Developments in HIV neuropathogenesis

Jeffrey A. Rumbaugh, Avindra Nath

Research output: Contribution to journalReview article

Abstract

Despite the fact that neurons are rarely infected by the human immunodeficiency virus (HIV), neuronal loss is common in patients with HIV infection, likely due to the effects of viral proteins and inflammatory mediators on these cells. Despite the widespread use of highly active antiretroviral therapy (HAART), at least in developed nations, cognitive impairment and other neurological complications of HIV infection persist with devastating personal and socioeconomic consequences. Fortunately, we have made important advances in recent years in defining the molecular mechanisms by which HIV infection targets the nervous system for damage. Such understanding has opened numerous therapeutic options, which are only now beginning to be exploited. This review will highlight the current state of thought regarding the neuropathogenesis of HIV infection. It will summarize the most recent research looking at the roles of both viral and host factors in mediating HIV-induced neurological disease. Utilizing this knowledge base, a framework will be outlined for current and future therapeutic trials to prevent or improve neurological complications of HIV infection.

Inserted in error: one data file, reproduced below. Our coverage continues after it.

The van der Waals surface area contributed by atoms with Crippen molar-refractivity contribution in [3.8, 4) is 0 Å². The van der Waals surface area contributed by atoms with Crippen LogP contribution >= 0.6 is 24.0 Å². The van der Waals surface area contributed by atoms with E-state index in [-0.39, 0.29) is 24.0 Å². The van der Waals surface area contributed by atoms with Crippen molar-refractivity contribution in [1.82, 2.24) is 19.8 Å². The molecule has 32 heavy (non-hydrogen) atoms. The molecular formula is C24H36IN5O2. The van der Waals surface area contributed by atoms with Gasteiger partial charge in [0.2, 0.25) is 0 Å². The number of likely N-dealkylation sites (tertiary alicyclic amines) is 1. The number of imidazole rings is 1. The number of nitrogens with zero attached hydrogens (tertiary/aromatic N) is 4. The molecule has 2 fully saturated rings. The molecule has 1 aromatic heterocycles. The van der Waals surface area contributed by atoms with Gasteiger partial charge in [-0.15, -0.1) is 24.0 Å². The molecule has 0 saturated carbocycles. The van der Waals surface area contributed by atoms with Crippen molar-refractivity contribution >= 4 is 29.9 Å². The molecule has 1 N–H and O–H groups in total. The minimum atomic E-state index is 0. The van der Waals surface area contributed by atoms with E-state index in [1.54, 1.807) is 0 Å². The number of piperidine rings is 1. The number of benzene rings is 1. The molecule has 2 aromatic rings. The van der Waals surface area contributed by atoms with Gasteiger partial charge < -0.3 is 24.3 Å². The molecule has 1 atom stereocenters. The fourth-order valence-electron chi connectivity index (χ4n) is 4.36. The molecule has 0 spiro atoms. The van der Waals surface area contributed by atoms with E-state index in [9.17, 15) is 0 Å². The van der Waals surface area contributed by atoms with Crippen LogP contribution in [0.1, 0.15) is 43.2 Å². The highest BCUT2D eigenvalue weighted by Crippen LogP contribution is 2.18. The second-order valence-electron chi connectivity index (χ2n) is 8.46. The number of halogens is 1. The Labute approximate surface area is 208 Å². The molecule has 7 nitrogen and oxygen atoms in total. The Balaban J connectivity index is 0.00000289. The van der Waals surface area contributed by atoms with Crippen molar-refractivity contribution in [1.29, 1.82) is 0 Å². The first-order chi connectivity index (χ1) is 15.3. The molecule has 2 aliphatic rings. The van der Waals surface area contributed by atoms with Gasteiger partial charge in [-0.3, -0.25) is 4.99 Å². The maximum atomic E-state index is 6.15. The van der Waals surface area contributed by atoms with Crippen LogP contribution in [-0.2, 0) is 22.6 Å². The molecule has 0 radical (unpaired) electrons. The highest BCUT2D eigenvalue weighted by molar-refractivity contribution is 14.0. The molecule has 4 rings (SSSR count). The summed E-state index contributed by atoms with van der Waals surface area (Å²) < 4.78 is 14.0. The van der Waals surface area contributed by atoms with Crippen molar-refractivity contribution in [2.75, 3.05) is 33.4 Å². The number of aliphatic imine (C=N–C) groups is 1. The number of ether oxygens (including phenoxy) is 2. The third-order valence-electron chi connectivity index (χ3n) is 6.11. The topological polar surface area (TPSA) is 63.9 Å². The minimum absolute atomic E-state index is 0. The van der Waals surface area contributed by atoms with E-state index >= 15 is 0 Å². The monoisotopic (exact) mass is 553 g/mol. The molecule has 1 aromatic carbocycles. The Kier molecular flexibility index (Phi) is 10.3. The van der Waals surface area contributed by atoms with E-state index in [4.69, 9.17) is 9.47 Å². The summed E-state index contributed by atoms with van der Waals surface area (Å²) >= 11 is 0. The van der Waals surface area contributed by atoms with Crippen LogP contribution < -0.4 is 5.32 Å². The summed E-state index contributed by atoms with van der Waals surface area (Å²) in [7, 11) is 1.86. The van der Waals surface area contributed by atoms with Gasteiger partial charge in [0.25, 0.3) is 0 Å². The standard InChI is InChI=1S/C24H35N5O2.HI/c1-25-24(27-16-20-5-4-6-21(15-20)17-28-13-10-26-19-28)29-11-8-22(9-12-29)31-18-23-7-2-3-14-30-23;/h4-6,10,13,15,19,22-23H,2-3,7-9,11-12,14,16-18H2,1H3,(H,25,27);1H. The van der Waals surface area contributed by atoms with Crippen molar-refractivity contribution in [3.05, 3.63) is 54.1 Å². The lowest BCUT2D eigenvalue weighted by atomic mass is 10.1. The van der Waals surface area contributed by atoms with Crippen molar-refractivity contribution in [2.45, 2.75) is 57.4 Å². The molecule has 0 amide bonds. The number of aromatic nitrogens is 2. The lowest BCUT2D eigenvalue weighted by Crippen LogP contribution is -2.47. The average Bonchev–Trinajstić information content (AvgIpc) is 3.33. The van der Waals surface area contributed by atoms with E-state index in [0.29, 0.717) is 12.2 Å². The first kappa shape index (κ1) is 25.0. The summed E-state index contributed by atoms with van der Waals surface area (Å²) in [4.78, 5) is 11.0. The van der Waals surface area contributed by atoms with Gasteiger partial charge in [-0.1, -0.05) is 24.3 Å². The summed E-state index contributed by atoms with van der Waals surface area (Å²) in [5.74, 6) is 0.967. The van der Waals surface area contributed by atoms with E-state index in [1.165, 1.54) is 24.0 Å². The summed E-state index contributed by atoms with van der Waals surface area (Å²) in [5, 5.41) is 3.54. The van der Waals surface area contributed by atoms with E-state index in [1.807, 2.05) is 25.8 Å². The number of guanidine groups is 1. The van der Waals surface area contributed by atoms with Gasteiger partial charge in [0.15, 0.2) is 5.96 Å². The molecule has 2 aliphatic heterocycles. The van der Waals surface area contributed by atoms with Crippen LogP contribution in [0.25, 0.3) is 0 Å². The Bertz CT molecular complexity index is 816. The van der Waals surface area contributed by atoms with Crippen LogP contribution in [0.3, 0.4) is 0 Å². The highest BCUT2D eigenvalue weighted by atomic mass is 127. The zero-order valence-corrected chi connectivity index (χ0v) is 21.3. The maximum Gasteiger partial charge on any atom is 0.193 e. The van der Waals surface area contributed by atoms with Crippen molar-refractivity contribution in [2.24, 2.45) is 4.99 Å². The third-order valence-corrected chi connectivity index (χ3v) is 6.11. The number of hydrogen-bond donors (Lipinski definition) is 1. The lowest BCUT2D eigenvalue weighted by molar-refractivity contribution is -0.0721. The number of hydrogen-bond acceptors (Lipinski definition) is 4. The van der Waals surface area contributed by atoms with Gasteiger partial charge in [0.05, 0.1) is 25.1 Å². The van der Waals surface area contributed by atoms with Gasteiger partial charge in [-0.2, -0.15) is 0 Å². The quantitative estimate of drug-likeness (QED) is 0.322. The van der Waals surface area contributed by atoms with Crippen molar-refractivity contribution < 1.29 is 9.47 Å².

Original languageEnglish (US)
Pages (from-to)1023-1044
Number of pages22
JournalCurrent pharmaceutical design
Volume12
Issue number9
DOIs
StatePublished - Mar 1 2006

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Keywords

  • Blood brain barrier
  • Cytokines
  • HAART
  • HIV dementia
  • MMP
  • TNF
  • Tat
  • gp120

ASJC Scopus subject areas

  • Pharmacology
  • Drug Discovery

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